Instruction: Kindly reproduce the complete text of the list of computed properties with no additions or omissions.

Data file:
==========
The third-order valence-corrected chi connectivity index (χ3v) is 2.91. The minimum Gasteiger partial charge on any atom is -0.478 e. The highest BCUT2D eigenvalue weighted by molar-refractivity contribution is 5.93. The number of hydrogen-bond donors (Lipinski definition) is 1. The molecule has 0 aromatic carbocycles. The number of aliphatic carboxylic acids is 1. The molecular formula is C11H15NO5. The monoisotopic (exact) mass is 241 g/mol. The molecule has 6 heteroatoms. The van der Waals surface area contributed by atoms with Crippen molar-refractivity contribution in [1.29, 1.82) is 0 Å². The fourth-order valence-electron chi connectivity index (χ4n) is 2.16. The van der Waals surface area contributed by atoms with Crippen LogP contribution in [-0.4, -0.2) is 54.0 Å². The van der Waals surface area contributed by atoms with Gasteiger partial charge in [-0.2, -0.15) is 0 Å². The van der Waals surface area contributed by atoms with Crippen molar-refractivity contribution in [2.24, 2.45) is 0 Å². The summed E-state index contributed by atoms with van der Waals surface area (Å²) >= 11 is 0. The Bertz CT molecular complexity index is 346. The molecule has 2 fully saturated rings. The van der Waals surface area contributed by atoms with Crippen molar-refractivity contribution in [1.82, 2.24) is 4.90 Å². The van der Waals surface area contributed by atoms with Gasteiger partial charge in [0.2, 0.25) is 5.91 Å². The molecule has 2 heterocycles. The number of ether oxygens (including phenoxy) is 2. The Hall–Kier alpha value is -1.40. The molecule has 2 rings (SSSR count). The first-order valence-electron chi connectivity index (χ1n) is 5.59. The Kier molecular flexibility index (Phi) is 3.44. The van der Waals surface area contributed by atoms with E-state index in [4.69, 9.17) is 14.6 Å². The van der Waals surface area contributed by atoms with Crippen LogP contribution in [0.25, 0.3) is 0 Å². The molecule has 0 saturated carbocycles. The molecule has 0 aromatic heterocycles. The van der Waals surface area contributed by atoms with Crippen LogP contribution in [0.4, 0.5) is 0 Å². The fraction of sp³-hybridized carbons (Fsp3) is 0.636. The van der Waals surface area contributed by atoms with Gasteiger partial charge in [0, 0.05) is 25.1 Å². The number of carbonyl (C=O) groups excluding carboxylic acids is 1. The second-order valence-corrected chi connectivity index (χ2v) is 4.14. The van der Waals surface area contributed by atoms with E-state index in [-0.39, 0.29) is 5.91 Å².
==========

The third-order valence-corrected chi connectivity index (χ3v) is 2.91. The minimum Gasteiger partial charge on any atom is -0.478 e. The highest BCUT2D eigenvalue weighted by molar-refractivity contribution is 5.93. The number of hydrogen-bond donors (Lipinski definition) is 1. The molecule has 0 aromatic carbocycles. The number of aliphatic carboxylic acids is 1. The molecular formula is C11H15NO5. The monoisotopic (exact) mass is 241 g/mol. The molecule has 6 heteroatoms. The van der Waals surface area contributed by atoms with Crippen molar-refractivity contribution in [1.29, 1.82) is 0 Å². The fourth-order valence-electron chi connectivity index (χ4n) is 2.16. The van der Waals surface area contributed by atoms with Crippen LogP contribution in [-0.4, -0.2) is 54.0 Å². The van der Waals surface area contributed by atoms with Gasteiger partial charge in [-0.2, -0.15) is 0 Å². The van der Waals surface area contributed by atoms with Crippen molar-refractivity contribution in [2.24, 2.45) is 0 Å². The summed E-state index contributed by atoms with van der Waals surface area (Å²) >= 11 is 0. The Bertz CT molecular complexity index is 346. The molecule has 2 fully saturated rings. The van der Waals surface area contributed by atoms with Crippen molar-refractivity contribution in [1.82, 2.24) is 4.90 Å². The van der Waals surface area contributed by atoms with Gasteiger partial charge in [0.2, 0.25) is 5.91 Å². The molecule has 2 heterocycles. The number of ether oxygens (including phenoxy) is 2. The Hall–Kier alpha value is -1.40. The molecule has 2 rings (SSSR count). The first-order valence-electron chi connectivity index (χ1n) is 5.59. The Kier molecular flexibility index (Phi) is 3.44. The van der Waals surface area contributed by atoms with E-state index in [4.69, 9.17) is 14.6 Å². The van der Waals surface area contributed by atoms with Crippen LogP contribution in [0.25, 0.3) is 0 Å². The molecule has 0 saturated carbocycles. The molecule has 0 aromatic heterocycles. The van der Waals surface area contributed by atoms with Crippen LogP contribution in [0.4, 0.5) is 0 Å². The fraction of sp³-hybridized carbons (Fsp3) is 0.636. The van der Waals surface area contributed by atoms with Gasteiger partial charge in [0, 0.05) is 25.1 Å². The number of carbonyl (C=O) groups excluding carboxylic acids is 1. The second-order valence-corrected chi connectivity index (χ2v) is 4.14. The van der Waals surface area contributed by atoms with E-state index in [-0.39, 0.29) is 5.91 Å².